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Agreement reached to see private insurers receive, assess and settle Kaikoura quake claims on behalf of EQC

Agreement reached to see private insurers receive, assess and settle Kaikoura quake claims on behalf of EQC

Insurers are pledging to make it easier for those affected by the Kaikoura earthquakes to have their claims settled, by reducing the Earthquake Commission’s (EQC) involvement in the process.

Most of the country’s general insurers have signed a memorandum of understandings (MOU) with EQC, which will see them act as agents for the government agency.

So people who have had their homes or contents damaged in the November quakes, will have their claims received, assessed and settled by their private insurers, who will then be reimbursed by EQC.

EQC will assess land damage as land isn’t covered by private insurance policies.

While people are encouraged to lodge their claims with their private insurers first, the claims that have already been lodged with EQC will be passed on to claimants’ insurers. These claimants won't have to do anything.

Up until now, EQC has assessed claims and then passed those over its $100,000 cap for home and $20,000 cap for contents, on to claimants' private insurers.

The Canterbury experience 

Yet six years on from the Canterbury earthquakes, EQC is still firing new claims on to private insurers.

This has slowed the process for claimants, as insurers are now still having their first look at claims lodged in 2010/11.

It has also forced insurers to increase their claims provisions, and thus pay exuberant fees to buy additional reinsurance to cover these costs.

IAG for example has in the past year bought another $900 million of expensive reinsurance, known as Adverse Development Cover. Meanwhile Tower has largely attributed its financial woes to the fact it has received another 297 completely new claims, worth $22 million, from EQC in the last year.

The Insurance Council of New Zealand’s chief executive Tim Grafton has for years been calling for the Government to review the EQC Act in such a way that private insurers deal with claims in the first instance, rather than EQC. However the review has been delayed, with a Bill now expected to the brought before Parliament next year.

The Minister Responsible for EQC, Gerry Brownlee, has in the past disagreed with this idea.  

Today he welcomes the MOU, saying: “This new and simplified approach recognises we listened to some of the issues raised by customers in the wake of the Canterbury earthquake sequence.” 

Insurers: 'We are approaching this in the spirit of good faith'

While IAG's chief risk officer Karl Armstrong, earlier in the month told IAG had started dealing with Kaikoura quake claims on behalf of EQC, the MOU has today finished being signed by nearly all insurers that deal with domestic claims.

Grafton says: “We are approaching this in the spirit of good faith to benefit homeowners who will have their own insurer manage their claim from beginning to end. 

“This will deliver efficiencies for everyone by reducing double handling and speed up settlements.” 

He believes around 90% of Kaikoura quake claims will be under the EQC's cap.

EQC’s Chief Executive Ian Simpson says: “This approach draws on the experience we have gained from settling hundreds of thousands of claims following the Canterbury, Eketahuna, Cook Strait and February 2016 earthquakes.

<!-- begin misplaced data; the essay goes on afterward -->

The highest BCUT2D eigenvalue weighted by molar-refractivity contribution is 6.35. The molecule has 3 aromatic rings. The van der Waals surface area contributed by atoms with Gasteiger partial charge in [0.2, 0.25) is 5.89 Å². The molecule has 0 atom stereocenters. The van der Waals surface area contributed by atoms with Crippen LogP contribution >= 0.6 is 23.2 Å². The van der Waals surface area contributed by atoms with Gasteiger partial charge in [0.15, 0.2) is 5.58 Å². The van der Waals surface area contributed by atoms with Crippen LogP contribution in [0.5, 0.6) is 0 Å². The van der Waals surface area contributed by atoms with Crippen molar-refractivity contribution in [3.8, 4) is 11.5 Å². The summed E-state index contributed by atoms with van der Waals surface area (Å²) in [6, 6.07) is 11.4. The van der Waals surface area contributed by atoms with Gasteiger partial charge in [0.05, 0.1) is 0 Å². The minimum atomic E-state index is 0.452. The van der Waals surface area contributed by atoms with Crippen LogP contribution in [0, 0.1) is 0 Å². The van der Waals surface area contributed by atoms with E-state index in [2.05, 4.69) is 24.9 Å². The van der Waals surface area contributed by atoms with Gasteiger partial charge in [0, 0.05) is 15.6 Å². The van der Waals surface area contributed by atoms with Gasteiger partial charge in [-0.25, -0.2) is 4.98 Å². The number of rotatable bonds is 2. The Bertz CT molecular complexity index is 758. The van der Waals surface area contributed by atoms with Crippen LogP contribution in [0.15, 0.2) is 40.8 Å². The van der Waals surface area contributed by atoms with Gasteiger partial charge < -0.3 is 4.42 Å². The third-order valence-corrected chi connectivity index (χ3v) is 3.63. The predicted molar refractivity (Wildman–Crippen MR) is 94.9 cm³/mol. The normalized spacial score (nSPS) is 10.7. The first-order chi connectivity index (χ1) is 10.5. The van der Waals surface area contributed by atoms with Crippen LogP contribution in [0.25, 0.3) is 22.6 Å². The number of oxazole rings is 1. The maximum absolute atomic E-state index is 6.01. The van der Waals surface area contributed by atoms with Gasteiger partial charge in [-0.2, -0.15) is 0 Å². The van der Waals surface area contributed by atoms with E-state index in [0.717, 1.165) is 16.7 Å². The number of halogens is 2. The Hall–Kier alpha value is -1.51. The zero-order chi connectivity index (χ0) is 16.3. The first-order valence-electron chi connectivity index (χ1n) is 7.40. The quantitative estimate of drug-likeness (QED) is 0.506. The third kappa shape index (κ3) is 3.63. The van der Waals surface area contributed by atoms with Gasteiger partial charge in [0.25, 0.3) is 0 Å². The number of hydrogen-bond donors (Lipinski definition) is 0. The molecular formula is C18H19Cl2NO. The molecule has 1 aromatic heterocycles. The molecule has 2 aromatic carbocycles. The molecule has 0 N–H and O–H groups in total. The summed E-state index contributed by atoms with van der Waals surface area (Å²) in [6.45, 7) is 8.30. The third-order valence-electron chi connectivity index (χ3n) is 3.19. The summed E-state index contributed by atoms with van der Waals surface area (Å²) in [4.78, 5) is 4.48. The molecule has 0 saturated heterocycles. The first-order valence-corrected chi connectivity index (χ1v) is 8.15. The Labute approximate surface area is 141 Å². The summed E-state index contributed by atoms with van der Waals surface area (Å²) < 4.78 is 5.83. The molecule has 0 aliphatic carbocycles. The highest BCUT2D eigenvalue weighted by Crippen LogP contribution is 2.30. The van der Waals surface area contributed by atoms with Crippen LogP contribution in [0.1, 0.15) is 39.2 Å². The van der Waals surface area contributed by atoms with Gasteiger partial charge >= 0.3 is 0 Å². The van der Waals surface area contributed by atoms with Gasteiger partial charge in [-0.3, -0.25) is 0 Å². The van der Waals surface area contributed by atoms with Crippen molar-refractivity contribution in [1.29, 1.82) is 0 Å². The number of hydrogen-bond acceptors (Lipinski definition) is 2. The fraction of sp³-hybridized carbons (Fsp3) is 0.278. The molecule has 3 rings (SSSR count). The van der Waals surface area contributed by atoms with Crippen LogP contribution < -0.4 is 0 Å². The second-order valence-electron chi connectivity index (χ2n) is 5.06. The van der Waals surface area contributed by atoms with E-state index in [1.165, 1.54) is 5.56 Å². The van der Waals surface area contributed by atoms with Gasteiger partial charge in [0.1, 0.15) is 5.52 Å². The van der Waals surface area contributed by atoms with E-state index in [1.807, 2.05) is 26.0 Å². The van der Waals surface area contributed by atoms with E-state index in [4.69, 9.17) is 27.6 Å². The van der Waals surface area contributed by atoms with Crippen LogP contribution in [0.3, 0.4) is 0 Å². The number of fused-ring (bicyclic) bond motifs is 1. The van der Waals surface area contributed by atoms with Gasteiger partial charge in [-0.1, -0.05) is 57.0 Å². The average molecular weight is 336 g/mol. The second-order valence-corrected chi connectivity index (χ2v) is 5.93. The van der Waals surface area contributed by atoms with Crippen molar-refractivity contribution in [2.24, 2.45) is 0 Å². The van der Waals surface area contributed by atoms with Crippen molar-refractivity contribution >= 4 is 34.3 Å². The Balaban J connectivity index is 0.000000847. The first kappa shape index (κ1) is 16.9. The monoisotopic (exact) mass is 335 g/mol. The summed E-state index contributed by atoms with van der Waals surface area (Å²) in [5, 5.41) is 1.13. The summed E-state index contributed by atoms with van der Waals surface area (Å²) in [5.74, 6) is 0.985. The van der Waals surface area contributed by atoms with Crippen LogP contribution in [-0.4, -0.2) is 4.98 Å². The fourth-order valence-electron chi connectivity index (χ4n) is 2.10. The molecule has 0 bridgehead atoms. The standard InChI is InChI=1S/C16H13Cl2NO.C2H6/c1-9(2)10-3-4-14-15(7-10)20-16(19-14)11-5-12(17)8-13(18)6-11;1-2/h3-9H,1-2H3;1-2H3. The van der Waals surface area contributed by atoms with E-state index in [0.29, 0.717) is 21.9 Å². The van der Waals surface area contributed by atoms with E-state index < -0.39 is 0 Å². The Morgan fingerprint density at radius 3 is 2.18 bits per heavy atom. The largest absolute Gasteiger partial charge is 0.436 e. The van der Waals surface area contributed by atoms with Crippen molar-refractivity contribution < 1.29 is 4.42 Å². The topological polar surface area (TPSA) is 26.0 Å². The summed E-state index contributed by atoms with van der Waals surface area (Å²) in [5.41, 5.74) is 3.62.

“The new approach will be more efficient and will mean we can make the best use of the country’s loss adjusting expertise to deliver a better result for customers.”

Brownlee says: “I want to assure all New Zealanders that this new approach does not change customers’ entitlements under their insurance policies or under the EQC Act."

EQC will audit claims from time to time to ensure insurers comply with the EQC Act.

A Steering Group, including senior members of EQC and insurers, will also have oversight the claims management process, and establish and monitor appropriate key performance indicators (e.g. settlement timeframes).

A protocol will be developed to address how customer complaints will be handled. At present both EQC and insurers have existing but separate complaints processes. The new process will mean the customer will continue to have access to free, independent dispute resolution.

The insurers that have signed the agreement include IAG (State, AMI, Lumley, NZI, Lantern brands), Vero, AA Insurance, Tower, Farmers' Mutual Group and FMG, MAS, QBE and Youi. 

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GIven EQC's track record, as detailed by thousands,thousands and more thousands complaints by Canterbury EQ claimants, this is a reasonably logical move. However it is not wild speculation that EQC & the various insurance companies colluded in terms of under evaluating and assessing claims. It suited either of the parties concerned for example, to keep claims under the cap. Now those claims have emerged a lot more expensive than in the beginning and the insurance companies are squealing. Therefore Kaikoura beware! Both these parties have run the show together before, quite nicely for themselves as opposed to the claimant, and the big concern is that this time they are in the same tent to start off with.


The canterbury experience part of the article misses that EQC land and sewer claims are still not settled. That thousands of re repairs and unconsented foundation repairs do not meet the building code as confirmed by EQC. It appears EQC has been on a learning process, learning to understand the EQC act. Even in the Anthony Harper joint statement EQC only claimed two of the four items were already being applied.

The canterbury experience with EQC and insurers should be a real warning to other claimants. Surprise, Gerry Brownlee is not concerned. And main stream media continue to ignore the issues. Well done this site.